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Enabling vs. Compassionate Support

answered 10:45 PM EST, Sun January 20, 2013
anonymous anonymous
How is what we do as a society not enabling? For example. It is enabling when I give my daughter a place to stay even though she is an alcoholic spending her disability checks on alcohol every month. If I kick her out she goes and stays at a shelter. She still spends her disability checks on alcohol but now it is the government that is paying for room and board, and not me…but most importantly, it is still not her. She is still free to spend her whole check on alcohol. Which she does. I understand that we have shelters out of compassionate reasons but I thought that doing the hard thing and not enabling was actually more compassionate than letting her stay…so is it not more compassionate also to not provide shelters and free food to homeless alcoholics? Don’t we want people to hit rock bottom so they can start to change for the better?

Loren Gelberg-Goff Says...

I understand your concern and confusion. I can tell you that I have worked with clients over the years who have told me that there were many times they would have preferred the streets over shelters since the shelters were very challenging places to be.   Your daughter may choose to spend all her money on alcohol, and while the government may give her a place to stay where she is not out on the streets, it is ultimately her choice that that is how she chooses to live. You must choose how you want to live.

When your daughter was living with you, you were the one providing her with room, board, laundry (perhaps), love, care, etc. and it was up to you to set down rules, boundaries and expectations.  Since you could not control whether your daughter would follow your rules, etc. you had to create consequences... ie: she could no longer live at your home while she continued to drink.  Once that boundary/rule was violated, you had to enforce the consequence. IF you did not lock your door, and actually keep her from living at home with you, then you were enabling her to take advantage of you - and that is enabling.  Shelters also have rules, which if not followed, there are consequences as well, and there is no emotion when the consequences are meted out..  So, it is not enabling; being part of a system also offers the possibility of support services (counseling, AA mtgs, applications to rehab,etc... depending on where you live) so an individual can avail herself of these services and begin to make new choices and decisions... Again, it's her choice, not yours, and she has to be ready to face her feelings, fears and life before she will accept whatever help may be available to her.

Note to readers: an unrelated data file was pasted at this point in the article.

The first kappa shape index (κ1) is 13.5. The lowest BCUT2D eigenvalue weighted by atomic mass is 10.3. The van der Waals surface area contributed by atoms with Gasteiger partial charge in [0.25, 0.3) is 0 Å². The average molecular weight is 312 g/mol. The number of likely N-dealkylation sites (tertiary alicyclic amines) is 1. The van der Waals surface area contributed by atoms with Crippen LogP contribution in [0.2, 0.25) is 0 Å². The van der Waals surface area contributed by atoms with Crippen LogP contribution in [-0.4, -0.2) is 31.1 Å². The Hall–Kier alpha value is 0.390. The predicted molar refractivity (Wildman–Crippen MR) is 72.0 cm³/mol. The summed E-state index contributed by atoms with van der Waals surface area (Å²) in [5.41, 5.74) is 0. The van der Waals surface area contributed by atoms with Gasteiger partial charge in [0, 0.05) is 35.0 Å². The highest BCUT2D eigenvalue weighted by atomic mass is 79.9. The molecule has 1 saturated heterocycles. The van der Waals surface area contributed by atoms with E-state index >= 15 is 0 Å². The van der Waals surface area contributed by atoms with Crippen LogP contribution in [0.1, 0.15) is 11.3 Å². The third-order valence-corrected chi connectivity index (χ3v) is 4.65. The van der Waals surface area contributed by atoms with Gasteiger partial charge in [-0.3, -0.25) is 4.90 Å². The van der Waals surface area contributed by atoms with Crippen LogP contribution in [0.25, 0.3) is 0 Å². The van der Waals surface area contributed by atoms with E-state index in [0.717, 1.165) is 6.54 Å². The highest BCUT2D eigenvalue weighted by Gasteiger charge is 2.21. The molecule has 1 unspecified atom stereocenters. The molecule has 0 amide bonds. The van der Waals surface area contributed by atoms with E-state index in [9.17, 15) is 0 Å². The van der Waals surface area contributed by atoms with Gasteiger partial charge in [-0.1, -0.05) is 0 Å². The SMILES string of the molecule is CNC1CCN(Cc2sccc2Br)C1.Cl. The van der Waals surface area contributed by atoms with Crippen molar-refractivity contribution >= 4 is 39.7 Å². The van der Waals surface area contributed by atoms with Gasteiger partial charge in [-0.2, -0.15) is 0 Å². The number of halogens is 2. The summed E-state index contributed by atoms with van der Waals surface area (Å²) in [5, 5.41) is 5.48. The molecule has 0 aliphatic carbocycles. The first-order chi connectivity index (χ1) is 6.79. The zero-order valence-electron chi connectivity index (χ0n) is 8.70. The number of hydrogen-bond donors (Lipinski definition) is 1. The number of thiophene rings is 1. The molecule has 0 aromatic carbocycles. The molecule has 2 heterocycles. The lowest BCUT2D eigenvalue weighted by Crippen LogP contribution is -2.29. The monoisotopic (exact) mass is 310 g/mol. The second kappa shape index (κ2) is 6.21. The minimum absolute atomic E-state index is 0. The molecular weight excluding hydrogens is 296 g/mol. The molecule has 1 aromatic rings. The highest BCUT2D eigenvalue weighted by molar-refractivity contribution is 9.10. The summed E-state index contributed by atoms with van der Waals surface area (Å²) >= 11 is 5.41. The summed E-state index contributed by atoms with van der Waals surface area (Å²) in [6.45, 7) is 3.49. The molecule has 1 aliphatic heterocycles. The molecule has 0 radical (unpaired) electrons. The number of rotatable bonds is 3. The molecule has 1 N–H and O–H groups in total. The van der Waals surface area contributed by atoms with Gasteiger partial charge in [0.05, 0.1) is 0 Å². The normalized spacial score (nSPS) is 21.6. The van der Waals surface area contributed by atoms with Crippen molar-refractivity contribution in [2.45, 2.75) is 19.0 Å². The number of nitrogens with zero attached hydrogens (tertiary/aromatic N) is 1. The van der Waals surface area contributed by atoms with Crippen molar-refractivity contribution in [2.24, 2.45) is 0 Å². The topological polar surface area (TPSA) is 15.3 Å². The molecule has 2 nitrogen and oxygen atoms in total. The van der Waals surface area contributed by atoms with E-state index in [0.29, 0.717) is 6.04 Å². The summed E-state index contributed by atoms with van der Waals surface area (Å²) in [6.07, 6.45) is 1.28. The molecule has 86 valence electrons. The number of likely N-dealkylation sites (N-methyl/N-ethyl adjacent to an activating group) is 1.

You can continue to love your daughter, and even be compassionate, BUT that doesn't mean you have to take her in, provide for her or pay her bills.  It is through respectful, albeit difficult, boundaries for yourself as a parent, that you learn to let go of your need and desire to fix, make better and 'cure' your daughter's mental and emotional issues. The purpose of any addiction is to keep one away from her feelings.  Whatever is going on for your daughter that she believes she needs to drink rather than deal with her issues, is where she is right now.  Counseling, therapy, AA is only helpful if she is ready to receive the help and guidance.  Trust me, shelters are not 4star hotels and while most residents may be grateful for a roof and a meal, it's not  a place to aspire to, and it's not a lifestyle that anyone has ever reported as a safe haven as I'm sure your home was.

If you were able to let your daughter go, then you are taking loving, respectful and compassionate care of yourself.  It is your mental and emotional health that is important for you to take care of, and I do hope that you are receiving good support and counseling. You might also want to explore Al-Anon meetings in your area (if you haven't done so already) to give you the additional support in dealing with a child who is an alcoholic.  I respect your concern, and want you to know that everyone's rock-bottom is different, and I hope that you find some peace in your life, and that your daughter will connect to her inner worth and see the truth that she really can heal her life and live 'being well within'. Please feel free to contact me if you have any additional concerns or questions.  I wish you all the best and continued inner strength in dealing with your daughter.

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Page last updated Jan 22, 2013

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